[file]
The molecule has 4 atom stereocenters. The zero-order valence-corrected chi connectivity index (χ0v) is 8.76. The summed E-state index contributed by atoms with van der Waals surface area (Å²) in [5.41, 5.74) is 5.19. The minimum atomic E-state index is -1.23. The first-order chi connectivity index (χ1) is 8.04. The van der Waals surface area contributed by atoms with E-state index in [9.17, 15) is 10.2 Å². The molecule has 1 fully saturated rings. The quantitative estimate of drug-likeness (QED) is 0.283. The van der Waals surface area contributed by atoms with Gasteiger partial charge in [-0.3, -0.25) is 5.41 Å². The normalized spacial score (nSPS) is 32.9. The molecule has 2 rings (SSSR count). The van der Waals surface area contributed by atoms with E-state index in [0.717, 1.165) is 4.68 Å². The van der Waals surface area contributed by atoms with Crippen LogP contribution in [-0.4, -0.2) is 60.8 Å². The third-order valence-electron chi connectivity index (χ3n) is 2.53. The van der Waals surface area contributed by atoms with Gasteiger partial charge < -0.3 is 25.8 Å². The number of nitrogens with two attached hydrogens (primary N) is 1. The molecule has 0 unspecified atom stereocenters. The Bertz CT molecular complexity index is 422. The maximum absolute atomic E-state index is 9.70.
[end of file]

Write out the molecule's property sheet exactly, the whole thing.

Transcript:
The molecule has 4 atom stereocenters. The zero-order valence-corrected chi connectivity index (χ0v) is 8.76. The summed E-state index contributed by atoms with van der Waals surface area (Å²) in [5.41, 5.74) is 5.19. The minimum atomic E-state index is -1.23. The first-order chi connectivity index (χ1) is 8.04. The van der Waals surface area contributed by atoms with E-state index in [9.17, 15) is 10.2 Å². The molecule has 1 fully saturated rings. The quantitative estimate of drug-likeness (QED) is 0.283. The van der Waals surface area contributed by atoms with Gasteiger partial charge in [-0.3, -0.25) is 5.41 Å². The normalized spacial score (nSPS) is 32.9. The molecule has 2 rings (SSSR count). The van der Waals surface area contributed by atoms with E-state index in [0.717, 1.165) is 4.68 Å². The van der Waals surface area contributed by atoms with Crippen LogP contribution in [-0.4, -0.2) is 60.8 Å². The third-order valence-electron chi connectivity index (χ3n) is 2.53. The van der Waals surface area contributed by atoms with Gasteiger partial charge < -0.3 is 25.8 Å². The number of nitrogens with two attached hydrogens (primary N) is 1. The molecule has 0 unspecified atom stereocenters. The Bertz CT molecular complexity index is 422. The maximum absolute atomic E-state index is 9.70.